Tocilizumab (Actemra): An interleukin-6 receptor inhibitor for the treatment of rheumatoid arthritis

New molecular entity: Tocilizumab (Actemra) was approved in January 2010, for the treatment of adult patients with moderately to severely active rheumatoid arthritis who have had an inadequate response to one or more tumor necrosis factor antagonist therapies.

This January, FDA approved tocilizumab intravenous infusion for marketing in the United States. Tocilizumab is indicated for the treatment of adult patients with moderately to severely active rheumatoid arthritis who have had an inadequate response to one or more tumor necrosis factor (TNF) antagonist therapies (ie, infliximab). Rheumatoid arthritis, a chronic disease mainly characterized by inflammation of the lining or synovium of the joints, is estimated to affect 1.3 million Americans.

Efficacy. The efficacy of tocilizumab has been assessed in 5 multicenter, randomized, double-blind, placebo- or active-controlled trials. Each trial enrolled adult patients with rheumatoid arthritis having at least 8 tender and 6 swollen joints at baseline. Administered every 4 weeks, tocilizumab has been studied as monotherapy, in combination with methotrexate in patients not responding adequately to disease modifying anti-rheumatic drugs (DMARD), or in combination with methotrexate in patients not responding to one or more TNF antagonist therapies. In each of these trials, the proportion of patients achieving the American College of Rheumatology (ACR) 20, 50, and 70 end points at 24 weeks while taking tocilizumab 8 mg/kg was greater than control patients receiving either placebo or methotrexate. Typically, patients receiving tocilizumab 4 mg/kg had a poorer response in clinical trials than those receiving 8 mg/kg.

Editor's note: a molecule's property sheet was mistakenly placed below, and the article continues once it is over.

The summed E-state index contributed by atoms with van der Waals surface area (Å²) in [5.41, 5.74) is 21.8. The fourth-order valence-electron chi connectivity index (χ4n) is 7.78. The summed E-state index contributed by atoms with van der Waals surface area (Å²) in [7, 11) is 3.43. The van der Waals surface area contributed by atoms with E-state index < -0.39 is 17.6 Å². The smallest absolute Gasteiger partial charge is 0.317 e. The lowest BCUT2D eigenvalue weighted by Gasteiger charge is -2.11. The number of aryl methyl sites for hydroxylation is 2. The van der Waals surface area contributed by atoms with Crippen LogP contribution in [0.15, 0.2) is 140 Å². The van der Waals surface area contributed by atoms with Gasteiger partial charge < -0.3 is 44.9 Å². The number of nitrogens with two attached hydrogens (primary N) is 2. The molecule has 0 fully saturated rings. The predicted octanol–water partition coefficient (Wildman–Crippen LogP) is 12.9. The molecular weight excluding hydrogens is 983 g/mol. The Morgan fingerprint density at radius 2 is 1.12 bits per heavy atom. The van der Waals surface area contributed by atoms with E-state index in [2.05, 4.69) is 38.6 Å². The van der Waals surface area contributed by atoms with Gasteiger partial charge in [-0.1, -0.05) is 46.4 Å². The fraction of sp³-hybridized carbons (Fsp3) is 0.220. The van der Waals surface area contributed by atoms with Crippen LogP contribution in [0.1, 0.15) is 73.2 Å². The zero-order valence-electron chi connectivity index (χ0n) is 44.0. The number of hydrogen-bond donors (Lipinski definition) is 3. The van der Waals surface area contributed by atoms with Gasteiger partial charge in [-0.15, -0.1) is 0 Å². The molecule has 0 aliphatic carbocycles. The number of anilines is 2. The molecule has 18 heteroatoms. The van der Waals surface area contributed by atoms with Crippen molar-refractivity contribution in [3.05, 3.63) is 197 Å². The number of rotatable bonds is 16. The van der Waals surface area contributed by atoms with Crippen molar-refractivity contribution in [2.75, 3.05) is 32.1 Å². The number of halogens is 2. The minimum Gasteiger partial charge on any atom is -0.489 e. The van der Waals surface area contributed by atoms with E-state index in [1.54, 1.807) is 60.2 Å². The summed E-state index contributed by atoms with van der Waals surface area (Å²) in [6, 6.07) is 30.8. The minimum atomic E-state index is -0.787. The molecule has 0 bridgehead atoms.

Safety. Common side effects of tocilizumab (occurring in greater than 5% of treated patients) include upper respiratory tract infections (common cold, sinus infections), headache, and hypertension. Other serious side effects of tocilizumab include perforation of the gastrointestinal tract, changes in blood test results (elevated liver function tests [AST or ALT], elevated serum lipids [total or low-density lipoprotein cholesterol or triglycerides], reduced neutrophil and platelet counts), increased risk of hepatitis B infection in those already carrying the virus, increased risk of nervous system problems (development of multiple sclerosis), malignancies, and serious allergic reactions. Patients treated with tocilizumab are also at an increased risk for developing serious infections that may lead to hospitalization or death, including tuberculosis, bacterial, invasive fungal, viral, or other opportunistic infections. If a serious infection develops, tocilizumab therapy should be stopped until the infection is controlled.